Here are some tips on working with a wedding photographer – from Mike Bacon (aka DJ Iron Mike of Ambient DJs) in Hamilton Square, N.J.
There are plenty of great wedding photographers out there, and here are some things I try to do at every wedding to help improve their experience:
1) I usually ask the photographer off the bat if there are any special shots they need me to help set up throughout the day. I typically get a “no, but thanks for asking.” In the case of big group shots, I usually have to announce and encourage all of the guests to join in on the big family-and-friends photo.
2) I make sure the photographer is in the room and or ready for the big moments. Things move pretty fast sometimes at weddings. Occasionally, photographers have to step out for XYZ or change a lens, etc. I’d rather not catch them off guard with something happening that they’re not fully prepared for in that exact moment.
3) Similar to No. 2, I’ve literally stopped what I was doing to notify a photographer that something important was taking place. At a recent wedding, all of the vendors had their meals in another room separate from the ballroom. I scarfed my food down so I could mix dinner music live. The photographers took their time because they have a much longer day than I do. During dinner, the groom and his grandmother shared a dance on an otherwise empty dancefloor. This wasn’t on the planner, it wasn’t scheduled, it happened organically. Knowing this was a special moment, I ran down the hall and told the photographer crew that the groom and grandmom are dancing, someone should probably get that shot. One of the three photographers grabbed their camera and got to the Ballroom in time to capture the dance. She was appreciative that I alerted her.
I’m in the trenches with the photographers. I look at this as a big team effort, even if we don’t come from the same company. That’s just how I am. I just had to point out some things that I’d love to change. The great camera people are ahead of the game – some, unfortunately, aren’t.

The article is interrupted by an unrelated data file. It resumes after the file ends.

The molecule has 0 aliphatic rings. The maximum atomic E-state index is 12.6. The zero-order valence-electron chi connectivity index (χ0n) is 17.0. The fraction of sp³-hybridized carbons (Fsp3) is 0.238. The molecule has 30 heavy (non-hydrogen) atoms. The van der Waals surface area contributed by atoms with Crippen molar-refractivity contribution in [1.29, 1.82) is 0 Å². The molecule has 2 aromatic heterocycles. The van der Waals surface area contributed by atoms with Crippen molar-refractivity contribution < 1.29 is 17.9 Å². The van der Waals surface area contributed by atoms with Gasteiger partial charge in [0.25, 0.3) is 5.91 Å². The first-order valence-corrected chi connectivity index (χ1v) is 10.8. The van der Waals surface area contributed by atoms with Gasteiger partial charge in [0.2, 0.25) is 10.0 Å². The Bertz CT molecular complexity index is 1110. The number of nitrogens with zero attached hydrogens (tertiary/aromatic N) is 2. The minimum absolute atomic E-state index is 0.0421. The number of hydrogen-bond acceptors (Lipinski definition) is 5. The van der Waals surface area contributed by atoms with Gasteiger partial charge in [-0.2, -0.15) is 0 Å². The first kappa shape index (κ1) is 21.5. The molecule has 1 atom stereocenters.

Do you provide an open mic for toasts?
Recently on Randy Bartlett’s Facebook page for 1% Solution, a question surfaced about what to do when a client insists on an open mic for toasts. The replies were varied. Judge for yourself:
“If one of my couples wants to add spontaneous toasts, I will announce during dinner that they would love to give the opportunity to toast to any guest who is interested. Then, when someone comes and signs up, I can put them in a spot in the order which will still flow. I generally start with the parents and end with Maid of Honor and Best Man.
“I show them good mic technique. I explain where to stand. And, because I’ve gathered their names, I can properly introduce them.
“Whenever I talk about the fully ‘open-mic’ toasts, I note to the couple that it always ends anti-climatically. In my best Ben Stein voice, I say, ‘Is there anyone else who wants to give a toast? Anyone? Anyone? Well, let’s move on to the first dance then.’ That usually dissuades them.”
– Alan Chitlik, Seattle, Wash.
“Let the guests know that toasts will be starting in five minutes. There are x-amount of people scheduled to speak and the couple would like to open it up to all of you. If you’d like to say a few words, please come see me to get your name on the list.
“This prevents any awkward moments of silence, gives people a few minutes to decide if they really want to speak, and if they do want to speak, they have time to gather their thoughts.”
– Eric Rhodes, Boise, Idaho
“When they insist, I prep the guests during cocktail or ahead of time. I simply say, ‘The bride and groom want to hear from those of you that want to wish them well. Please advise me if you wish to give a toast and I will add you to our line-up of honor friends and family giving a toast.’
“After toasts are done, I will again open it up and say, ‘Is there anyone else I missed?’ There’s a short pause. If no one offers a simple last toast, I move on.”
– Marc Summersett, Tucson, Ariz.
“I say, ‘Our bride and groom would like to open the microphone for anyone to say a few brief words this evening. Who would like to be first?’ Then I wait a second and go, ‘No one? OK, on with the party.’”
– Michael Walter, Old Bridge, N.J.
“I’ve only ever had a client insist on this once – surprise surprise, nobody wanted to get up to speak – and I began by inviting anyone who wanted to offer kind words to the couple to come up and use the mic on the stand. We left the floor open for under two minutes – which still feels super-long in the moment – while I covered some other announcements. Then, I finished with the Best Man or Maid of Honor or whoever was scheduled to be the ‘finale’ toast.”
– Ryan DeLap, Johnson City, N.Y.
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